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Franchise Founders

The Sims (PC - 2000 - 24 games total)
The world's premier simulation game. Instead of building cities or guiding civilizations, you're nurturing a gibberish-speaking family and arranging their furniture. Their entire existence, quite literally, is in your hands. Your whims decide whether they lead successful lives with meaningful relationships or piss themselves and starve to death.

Why it soared
This must be what it feels like to be a god. First you whip up a being in your own image, then make it toil away for scraps of food while rewarding it with paltry things like toasters and tables. Give it a source of income and something to make out with and poof, it's totally placated. Friendship, parenthood, relationships, everything is your call - even bizarre torture like encasing the Sim inside a brick wall. This overwhelming sense of control is hard to pass up, and the open-ended, living-dollhouse gameplay makes it impossible to reach the "end" at all. Life has no ultimate goal, so neither does this game. It's totally addicting and captured the minds of guys, girls, gamers and non-gamers, pretty much anyone who knew how to move a mouse. It's a cultural touchstone that tens of millions around the world know inside and out.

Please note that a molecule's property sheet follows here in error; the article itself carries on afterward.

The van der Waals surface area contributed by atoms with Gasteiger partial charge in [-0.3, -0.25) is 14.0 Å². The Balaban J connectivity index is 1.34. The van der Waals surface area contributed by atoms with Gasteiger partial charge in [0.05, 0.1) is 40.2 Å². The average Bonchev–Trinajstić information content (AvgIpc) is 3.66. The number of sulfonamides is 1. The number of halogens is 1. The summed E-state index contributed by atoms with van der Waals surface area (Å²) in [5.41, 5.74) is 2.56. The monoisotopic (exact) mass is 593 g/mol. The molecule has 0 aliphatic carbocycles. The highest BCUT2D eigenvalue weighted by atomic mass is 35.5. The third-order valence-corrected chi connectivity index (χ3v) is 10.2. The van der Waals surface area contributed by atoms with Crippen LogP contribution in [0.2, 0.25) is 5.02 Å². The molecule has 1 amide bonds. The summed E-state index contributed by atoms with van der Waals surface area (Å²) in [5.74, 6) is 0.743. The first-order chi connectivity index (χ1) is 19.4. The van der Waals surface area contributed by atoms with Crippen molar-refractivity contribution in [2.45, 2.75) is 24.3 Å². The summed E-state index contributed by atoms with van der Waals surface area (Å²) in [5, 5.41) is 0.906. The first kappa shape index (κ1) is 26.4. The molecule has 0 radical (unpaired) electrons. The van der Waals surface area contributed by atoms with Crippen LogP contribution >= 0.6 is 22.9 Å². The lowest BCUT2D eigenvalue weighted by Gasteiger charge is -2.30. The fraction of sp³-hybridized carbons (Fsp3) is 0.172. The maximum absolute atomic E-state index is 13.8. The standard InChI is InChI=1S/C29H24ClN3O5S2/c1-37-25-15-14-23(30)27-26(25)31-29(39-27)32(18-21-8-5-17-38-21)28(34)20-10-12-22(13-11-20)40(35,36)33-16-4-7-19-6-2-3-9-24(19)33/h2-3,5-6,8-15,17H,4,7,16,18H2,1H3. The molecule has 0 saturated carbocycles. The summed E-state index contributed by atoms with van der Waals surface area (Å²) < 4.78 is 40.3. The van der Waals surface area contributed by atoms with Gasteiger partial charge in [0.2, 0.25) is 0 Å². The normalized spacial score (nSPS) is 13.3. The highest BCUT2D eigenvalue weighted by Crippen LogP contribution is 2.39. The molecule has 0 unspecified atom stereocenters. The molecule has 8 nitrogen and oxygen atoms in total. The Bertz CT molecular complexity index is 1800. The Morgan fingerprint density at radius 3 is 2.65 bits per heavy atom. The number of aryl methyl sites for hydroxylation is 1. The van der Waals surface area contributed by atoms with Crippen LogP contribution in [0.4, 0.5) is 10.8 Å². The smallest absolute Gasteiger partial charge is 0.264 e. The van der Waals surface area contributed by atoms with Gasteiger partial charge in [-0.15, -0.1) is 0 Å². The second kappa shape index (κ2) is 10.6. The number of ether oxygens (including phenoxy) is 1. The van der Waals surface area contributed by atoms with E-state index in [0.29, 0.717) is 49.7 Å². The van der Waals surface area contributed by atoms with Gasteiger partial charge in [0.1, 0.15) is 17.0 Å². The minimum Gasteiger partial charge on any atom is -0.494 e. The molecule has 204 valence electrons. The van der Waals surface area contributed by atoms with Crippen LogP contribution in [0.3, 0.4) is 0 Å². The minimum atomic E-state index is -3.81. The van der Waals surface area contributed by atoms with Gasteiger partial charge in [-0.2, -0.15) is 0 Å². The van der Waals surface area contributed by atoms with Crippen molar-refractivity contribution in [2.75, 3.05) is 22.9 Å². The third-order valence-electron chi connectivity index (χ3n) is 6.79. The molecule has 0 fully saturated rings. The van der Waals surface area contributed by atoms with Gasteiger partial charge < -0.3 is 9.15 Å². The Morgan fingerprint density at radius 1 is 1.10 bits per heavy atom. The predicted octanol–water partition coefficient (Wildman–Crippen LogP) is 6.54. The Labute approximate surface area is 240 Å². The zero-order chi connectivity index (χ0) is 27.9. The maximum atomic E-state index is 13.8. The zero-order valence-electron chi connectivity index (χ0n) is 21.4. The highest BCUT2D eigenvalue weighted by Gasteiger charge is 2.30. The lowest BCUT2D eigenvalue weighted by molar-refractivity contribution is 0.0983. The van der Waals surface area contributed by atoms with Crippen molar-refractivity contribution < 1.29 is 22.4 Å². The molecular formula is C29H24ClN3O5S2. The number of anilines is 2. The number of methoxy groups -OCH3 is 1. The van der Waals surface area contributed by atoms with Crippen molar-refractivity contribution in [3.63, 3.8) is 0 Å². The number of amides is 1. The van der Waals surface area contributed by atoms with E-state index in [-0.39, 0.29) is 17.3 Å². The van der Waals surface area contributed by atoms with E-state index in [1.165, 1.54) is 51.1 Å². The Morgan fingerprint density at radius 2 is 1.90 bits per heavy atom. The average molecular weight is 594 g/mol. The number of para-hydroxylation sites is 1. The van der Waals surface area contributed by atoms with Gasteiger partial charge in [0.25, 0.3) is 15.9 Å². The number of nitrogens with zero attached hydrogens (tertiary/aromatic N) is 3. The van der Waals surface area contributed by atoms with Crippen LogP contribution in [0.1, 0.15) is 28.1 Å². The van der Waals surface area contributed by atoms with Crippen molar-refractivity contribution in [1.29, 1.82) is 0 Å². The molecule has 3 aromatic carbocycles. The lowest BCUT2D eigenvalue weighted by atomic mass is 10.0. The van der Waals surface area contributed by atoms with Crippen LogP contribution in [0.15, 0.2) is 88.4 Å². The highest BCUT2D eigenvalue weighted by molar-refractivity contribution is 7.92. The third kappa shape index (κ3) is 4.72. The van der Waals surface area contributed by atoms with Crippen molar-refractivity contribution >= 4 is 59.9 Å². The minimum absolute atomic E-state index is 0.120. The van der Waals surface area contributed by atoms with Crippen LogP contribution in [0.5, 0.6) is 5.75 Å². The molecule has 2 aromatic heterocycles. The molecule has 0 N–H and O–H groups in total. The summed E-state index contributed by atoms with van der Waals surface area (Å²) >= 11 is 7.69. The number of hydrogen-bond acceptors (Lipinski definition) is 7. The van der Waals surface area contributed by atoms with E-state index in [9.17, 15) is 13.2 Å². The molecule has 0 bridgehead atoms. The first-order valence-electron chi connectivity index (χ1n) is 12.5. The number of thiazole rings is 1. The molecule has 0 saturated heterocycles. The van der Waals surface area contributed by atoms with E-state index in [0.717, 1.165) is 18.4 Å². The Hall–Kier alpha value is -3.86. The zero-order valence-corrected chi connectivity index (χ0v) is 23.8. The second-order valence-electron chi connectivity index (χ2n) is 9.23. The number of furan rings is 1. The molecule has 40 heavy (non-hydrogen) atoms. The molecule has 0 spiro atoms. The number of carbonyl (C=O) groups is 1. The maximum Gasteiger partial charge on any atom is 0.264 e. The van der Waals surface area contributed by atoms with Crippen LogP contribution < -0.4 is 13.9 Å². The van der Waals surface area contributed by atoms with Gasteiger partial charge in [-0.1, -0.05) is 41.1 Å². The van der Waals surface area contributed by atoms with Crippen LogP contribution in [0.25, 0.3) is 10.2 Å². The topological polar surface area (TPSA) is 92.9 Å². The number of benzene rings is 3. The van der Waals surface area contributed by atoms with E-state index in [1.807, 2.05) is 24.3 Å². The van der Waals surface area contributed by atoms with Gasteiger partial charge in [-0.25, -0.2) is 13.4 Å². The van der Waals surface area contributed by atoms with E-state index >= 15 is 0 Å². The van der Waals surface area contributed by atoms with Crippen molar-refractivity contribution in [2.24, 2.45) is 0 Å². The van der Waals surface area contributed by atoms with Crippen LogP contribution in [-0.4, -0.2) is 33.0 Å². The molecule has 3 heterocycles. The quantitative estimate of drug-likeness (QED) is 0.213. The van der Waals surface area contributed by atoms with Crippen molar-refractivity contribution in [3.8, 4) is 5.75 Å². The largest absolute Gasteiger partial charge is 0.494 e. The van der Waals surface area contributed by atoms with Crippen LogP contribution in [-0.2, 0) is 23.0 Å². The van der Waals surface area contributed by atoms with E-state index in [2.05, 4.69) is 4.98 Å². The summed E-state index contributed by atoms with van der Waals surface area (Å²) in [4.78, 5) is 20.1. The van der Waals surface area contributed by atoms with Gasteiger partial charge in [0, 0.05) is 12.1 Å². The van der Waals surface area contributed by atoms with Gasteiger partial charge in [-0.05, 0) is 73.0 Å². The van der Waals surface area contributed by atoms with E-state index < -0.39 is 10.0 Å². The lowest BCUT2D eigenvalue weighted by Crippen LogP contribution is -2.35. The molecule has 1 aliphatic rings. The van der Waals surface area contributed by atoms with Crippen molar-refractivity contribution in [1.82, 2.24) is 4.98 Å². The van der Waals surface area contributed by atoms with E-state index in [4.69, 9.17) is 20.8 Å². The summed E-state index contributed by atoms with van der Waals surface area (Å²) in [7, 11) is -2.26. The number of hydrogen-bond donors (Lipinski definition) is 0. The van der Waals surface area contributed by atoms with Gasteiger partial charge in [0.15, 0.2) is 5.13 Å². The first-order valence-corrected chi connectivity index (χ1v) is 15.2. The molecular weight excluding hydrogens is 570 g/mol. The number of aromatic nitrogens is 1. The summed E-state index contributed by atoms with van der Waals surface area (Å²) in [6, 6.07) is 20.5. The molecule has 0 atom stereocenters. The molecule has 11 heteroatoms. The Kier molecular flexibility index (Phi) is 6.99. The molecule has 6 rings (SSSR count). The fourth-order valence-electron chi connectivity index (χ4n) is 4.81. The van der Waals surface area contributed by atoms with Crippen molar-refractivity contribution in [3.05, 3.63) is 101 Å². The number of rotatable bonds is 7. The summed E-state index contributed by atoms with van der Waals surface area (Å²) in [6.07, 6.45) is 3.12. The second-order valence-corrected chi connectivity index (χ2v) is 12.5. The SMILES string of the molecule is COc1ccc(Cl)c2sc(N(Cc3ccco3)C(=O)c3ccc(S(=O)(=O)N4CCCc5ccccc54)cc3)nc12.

What it did for the franchise
As the first in the series, it laid the foundation for its numerous expansions. The isometric viewpoint, never-ending gameplay, even the iconic green cursor got its start right here, right from the beginning. Peripheral interests like Sim fashion and architecture grew so large that later games made it a point to focus on these aspects intensely. The fictional Simlish language began in the first game too, which will hopefully not be part of thewoefully unnecessary movie.

Who it inspired
Well, it managed to convince Electronic Arts to make The Sims its own publishing label. Outside the walls of EA, Second Life owes no small part of its success to the ideas started in The Sims, and even a brief glance at PS3's upcoming Home reveals clear parallels. Then there's the floptastic Singles: Flirt Up Your Life, which no one remembers because it was stupid.